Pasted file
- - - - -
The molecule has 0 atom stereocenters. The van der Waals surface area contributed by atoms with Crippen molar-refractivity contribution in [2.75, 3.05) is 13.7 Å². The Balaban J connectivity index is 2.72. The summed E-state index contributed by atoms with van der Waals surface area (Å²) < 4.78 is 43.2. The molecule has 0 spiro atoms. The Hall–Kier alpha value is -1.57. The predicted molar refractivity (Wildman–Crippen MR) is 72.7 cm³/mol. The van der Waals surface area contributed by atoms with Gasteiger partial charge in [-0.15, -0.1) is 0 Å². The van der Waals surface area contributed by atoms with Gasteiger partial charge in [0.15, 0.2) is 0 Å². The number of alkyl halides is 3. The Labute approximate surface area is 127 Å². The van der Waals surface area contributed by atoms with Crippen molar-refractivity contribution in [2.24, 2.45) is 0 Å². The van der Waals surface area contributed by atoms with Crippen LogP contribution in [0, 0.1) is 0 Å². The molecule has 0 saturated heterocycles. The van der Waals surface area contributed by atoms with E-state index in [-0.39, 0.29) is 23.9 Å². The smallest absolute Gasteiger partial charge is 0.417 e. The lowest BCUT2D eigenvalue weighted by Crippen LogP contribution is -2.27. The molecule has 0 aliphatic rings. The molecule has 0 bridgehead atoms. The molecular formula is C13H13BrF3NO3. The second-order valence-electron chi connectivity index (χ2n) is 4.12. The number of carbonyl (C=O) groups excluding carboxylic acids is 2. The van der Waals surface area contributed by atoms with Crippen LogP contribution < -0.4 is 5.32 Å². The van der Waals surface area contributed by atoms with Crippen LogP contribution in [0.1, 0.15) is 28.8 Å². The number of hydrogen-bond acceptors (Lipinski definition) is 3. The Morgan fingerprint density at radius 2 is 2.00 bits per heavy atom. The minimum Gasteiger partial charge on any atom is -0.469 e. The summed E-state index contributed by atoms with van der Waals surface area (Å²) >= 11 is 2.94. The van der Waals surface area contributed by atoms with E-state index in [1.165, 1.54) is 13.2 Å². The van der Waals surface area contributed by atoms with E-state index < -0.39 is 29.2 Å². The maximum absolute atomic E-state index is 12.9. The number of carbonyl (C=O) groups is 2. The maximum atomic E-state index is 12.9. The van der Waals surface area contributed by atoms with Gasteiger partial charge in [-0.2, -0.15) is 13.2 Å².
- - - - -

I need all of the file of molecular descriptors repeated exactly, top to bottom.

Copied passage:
The molecule has 0 atom stereocenters. The van der Waals surface area contributed by atoms with Crippen molar-refractivity contribution in [2.75, 3.05) is 13.7 Å². The Balaban J connectivity index is 2.72. The summed E-state index contributed by atoms with van der Waals surface area (Å²) < 4.78 is 43.2. The molecule has 0 spiro atoms. The Hall–Kier alpha value is -1.57. The predicted molar refractivity (Wildman–Crippen MR) is 72.7 cm³/mol. The van der Waals surface area contributed by atoms with Gasteiger partial charge in [-0.15, -0.1) is 0 Å². The van der Waals surface area contributed by atoms with Gasteiger partial charge in [0.15, 0.2) is 0 Å². The number of alkyl halides is 3. The Labute approximate surface area is 127 Å². The van der Waals surface area contributed by atoms with Crippen molar-refractivity contribution in [2.24, 2.45) is 0 Å². The van der Waals surface area contributed by atoms with Crippen LogP contribution in [0, 0.1) is 0 Å². The molecule has 0 saturated heterocycles. The van der Waals surface area contributed by atoms with E-state index in [-0.39, 0.29) is 23.9 Å². The smallest absolute Gasteiger partial charge is 0.417 e. The lowest BCUT2D eigenvalue weighted by Crippen LogP contribution is -2.27. The molecule has 0 aliphatic rings. The molecule has 0 bridgehead atoms. The molecular formula is C13H13BrF3NO3. The second-order valence-electron chi connectivity index (χ2n) is 4.12. The number of carbonyl (C=O) groups excluding carboxylic acids is 2. The van der Waals surface area contributed by atoms with Crippen LogP contribution < -0.4 is 5.32 Å². The van der Waals surface area contributed by atoms with Crippen LogP contribution in [0.1, 0.15) is 28.8 Å². The number of hydrogen-bond acceptors (Lipinski definition) is 3. The Morgan fingerprint density at radius 2 is 2.00 bits per heavy atom. The minimum Gasteiger partial charge on any atom is -0.469 e. The summed E-state index contributed by atoms with van der Waals surface area (Å²) >= 11 is 2.94. The van der Waals surface area contributed by atoms with E-state index in [1.165, 1.54) is 13.2 Å². The van der Waals surface area contributed by atoms with E-state index < -0.39 is 29.2 Å². The maximum absolute atomic E-state index is 12.9. The number of carbonyl (C=O) groups is 2. The maximum atomic E-state index is 12.9. The van der Waals surface area contributed by atoms with Gasteiger partial charge in [-0.2, -0.15) is 13.2 Å².